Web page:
You and your soon-to-be ex probably gave considerable thought to how you were going to tell your child that you had decided to divorce. Have you given your child any guidance on how they should tell the kids and adults in their life about this turn of events – or how to respond to questions and comments on the subject?
As the new school year approaches, it’s wise to prepare your child to answer questions from other kids as well as teachers, coaches and other parents. That’s especially important if your separation occurred over the summer or your child is going to a new school.
Even though it’s certainly not uncommon for kids to have divorced parents, that doesn’t mean your child won’t feel uncomfortable talking about their circumstances. That discomfort can be exacerbated when children – and sometimes adults – say unkind things, whether intentionally or unintentionally. Make sure they know it’s nothing to be embarrassed about – and that the situation has nothing to do with them.
Talk about boundaries
It’s crucial for your child to understand that they don’t have to answer any questions about their family that they’re not comfortable with. Young children in particular often don’t have a clear grasp of boundaries and what are private family matters. Make sure to inform their teacher and others at school who need to know about your divorce and custody situation, as no one should have to get that information from your child. Let your child know they should direct the school employee or any other adult to you or your co-parent if they have questions.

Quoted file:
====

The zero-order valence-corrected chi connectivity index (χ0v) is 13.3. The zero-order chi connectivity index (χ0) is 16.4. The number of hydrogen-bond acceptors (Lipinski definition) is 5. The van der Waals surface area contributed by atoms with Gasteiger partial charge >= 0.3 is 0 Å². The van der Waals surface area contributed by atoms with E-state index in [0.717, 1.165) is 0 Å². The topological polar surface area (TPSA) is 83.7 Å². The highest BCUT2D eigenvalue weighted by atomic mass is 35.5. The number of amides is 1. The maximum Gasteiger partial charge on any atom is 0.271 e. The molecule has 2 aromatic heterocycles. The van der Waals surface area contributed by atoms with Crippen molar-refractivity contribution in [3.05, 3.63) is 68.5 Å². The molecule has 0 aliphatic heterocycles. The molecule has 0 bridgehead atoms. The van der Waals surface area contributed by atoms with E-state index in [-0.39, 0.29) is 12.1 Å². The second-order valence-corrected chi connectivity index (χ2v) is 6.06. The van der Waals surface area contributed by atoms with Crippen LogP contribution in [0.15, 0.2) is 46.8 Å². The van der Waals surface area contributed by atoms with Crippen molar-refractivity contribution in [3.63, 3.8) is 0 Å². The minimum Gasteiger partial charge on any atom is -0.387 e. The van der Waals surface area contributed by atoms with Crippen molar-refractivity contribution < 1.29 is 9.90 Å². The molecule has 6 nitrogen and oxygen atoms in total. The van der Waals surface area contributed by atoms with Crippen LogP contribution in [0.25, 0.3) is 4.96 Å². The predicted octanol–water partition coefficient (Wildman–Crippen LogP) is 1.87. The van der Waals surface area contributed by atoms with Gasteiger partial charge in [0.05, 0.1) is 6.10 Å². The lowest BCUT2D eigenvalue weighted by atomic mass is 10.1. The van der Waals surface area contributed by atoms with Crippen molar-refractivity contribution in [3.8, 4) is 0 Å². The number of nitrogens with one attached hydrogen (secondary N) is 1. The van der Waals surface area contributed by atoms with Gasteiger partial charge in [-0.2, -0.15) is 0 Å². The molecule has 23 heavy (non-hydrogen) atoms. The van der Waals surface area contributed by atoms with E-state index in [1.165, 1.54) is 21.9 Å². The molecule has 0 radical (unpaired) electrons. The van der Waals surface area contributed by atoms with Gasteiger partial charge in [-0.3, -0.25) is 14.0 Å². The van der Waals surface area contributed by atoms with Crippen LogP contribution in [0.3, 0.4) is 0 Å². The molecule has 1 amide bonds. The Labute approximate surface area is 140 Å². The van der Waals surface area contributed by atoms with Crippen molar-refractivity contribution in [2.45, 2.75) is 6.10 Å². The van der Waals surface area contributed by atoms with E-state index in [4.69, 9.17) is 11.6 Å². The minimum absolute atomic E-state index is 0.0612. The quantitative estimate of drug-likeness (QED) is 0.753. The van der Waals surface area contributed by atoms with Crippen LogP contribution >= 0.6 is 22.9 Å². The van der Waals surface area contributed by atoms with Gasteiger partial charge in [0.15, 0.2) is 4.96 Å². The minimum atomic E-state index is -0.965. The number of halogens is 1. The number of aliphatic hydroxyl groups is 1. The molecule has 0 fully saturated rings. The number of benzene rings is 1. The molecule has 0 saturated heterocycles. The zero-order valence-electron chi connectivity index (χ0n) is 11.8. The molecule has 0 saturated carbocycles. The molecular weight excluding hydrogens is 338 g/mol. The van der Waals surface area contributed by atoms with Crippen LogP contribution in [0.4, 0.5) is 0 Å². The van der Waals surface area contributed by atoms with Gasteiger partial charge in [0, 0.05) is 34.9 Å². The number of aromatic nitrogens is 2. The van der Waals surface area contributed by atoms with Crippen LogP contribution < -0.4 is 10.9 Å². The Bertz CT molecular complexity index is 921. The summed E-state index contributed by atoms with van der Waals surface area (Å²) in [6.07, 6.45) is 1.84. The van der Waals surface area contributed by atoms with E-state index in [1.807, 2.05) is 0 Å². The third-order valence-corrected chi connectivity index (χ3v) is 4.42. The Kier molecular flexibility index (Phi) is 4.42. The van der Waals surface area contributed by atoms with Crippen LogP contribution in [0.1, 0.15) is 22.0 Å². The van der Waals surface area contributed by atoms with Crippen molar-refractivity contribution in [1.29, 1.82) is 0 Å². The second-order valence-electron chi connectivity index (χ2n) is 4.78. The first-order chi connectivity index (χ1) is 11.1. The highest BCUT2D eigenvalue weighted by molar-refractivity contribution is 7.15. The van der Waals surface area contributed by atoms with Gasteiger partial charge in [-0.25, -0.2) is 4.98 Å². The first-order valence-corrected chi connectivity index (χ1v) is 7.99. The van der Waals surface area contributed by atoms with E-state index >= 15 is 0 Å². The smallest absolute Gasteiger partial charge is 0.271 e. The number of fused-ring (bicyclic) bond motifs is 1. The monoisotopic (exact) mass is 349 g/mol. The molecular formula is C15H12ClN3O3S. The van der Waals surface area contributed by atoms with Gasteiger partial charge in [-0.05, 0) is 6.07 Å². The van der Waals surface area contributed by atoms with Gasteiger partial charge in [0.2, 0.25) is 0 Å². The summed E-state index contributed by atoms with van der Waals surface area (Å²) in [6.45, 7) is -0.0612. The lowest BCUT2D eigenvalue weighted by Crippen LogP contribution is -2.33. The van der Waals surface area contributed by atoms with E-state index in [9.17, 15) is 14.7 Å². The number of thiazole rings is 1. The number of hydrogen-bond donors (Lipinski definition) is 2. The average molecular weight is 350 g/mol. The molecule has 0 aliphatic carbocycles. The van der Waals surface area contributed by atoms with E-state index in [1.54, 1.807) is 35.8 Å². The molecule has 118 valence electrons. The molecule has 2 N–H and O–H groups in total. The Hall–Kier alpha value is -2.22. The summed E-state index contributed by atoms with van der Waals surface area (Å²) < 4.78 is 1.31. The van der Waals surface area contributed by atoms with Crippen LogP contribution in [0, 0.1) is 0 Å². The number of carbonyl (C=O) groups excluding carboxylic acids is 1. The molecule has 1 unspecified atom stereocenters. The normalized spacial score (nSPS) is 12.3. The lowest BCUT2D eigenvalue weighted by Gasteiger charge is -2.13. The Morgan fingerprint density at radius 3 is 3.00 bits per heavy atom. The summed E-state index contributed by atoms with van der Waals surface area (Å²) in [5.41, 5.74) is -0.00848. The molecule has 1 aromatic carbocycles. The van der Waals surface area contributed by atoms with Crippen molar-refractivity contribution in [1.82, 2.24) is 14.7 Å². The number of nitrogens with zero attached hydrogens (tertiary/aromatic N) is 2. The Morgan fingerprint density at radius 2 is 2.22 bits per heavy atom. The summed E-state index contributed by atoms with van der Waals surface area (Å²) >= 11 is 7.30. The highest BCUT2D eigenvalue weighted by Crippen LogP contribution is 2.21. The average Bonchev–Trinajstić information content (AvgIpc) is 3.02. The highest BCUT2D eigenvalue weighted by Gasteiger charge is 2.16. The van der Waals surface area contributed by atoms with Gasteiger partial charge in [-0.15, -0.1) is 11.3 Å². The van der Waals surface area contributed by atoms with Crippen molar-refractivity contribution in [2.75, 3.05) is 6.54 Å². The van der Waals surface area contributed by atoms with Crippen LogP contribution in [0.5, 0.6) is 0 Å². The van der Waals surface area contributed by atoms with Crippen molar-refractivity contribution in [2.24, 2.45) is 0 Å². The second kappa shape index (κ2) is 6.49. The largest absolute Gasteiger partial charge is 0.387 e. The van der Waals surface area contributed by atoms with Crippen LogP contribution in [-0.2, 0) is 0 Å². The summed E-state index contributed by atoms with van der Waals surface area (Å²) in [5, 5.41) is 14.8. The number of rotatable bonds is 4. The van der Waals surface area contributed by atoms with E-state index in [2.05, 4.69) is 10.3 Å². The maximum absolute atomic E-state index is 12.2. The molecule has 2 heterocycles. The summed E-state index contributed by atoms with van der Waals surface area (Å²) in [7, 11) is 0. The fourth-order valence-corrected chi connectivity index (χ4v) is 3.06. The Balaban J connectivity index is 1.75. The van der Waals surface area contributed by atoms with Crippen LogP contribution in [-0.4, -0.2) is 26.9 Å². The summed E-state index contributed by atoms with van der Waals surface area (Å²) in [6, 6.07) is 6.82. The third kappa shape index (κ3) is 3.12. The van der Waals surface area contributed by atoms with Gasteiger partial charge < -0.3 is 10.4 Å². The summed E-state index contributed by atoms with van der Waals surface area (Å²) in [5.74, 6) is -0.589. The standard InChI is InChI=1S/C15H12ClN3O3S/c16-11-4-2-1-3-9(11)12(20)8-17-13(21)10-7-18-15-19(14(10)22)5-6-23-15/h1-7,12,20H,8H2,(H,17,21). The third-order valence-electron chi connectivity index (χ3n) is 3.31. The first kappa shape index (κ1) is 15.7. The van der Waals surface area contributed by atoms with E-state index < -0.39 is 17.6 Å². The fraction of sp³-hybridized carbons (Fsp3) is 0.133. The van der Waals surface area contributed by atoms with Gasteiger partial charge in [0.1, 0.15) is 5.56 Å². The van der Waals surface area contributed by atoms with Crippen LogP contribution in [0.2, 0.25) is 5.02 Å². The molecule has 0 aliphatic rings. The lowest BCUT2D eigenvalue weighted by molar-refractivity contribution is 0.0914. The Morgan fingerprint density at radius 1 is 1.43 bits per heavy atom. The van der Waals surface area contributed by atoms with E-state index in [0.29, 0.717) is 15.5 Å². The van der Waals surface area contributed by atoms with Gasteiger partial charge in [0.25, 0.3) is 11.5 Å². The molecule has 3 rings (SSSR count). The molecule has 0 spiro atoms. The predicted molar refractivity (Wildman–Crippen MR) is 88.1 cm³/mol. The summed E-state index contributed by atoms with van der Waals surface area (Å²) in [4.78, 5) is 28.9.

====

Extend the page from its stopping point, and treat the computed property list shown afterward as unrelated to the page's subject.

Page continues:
Give your child a simple sentence or two to use if they want to (like “Mom and dad live in different houses now and they take turns taking care of me”). Let them know they can feel free to say, “That’s all I know” or “I’d rather not talk about this anymore.” Make sure your child feels free to tell or ask you about anything someone has said that disturbed them or left them with questions.
Remind them that every divorce is unique
It’s also a good idea to prepare your child for disturbing things they may hear from other kids based on their own parents’ divorces (or even from other parents). Let them know that every divorce is different and that what happened to another family (like one parent moving away) has nothing to do with yours.
Finally, by maintaining an amicable relationship with your co-parent, you can better prepare your child for such challenges. Having sound legal guidance throughout your divorce can help you to navigate related co-parenting issues successfully as well.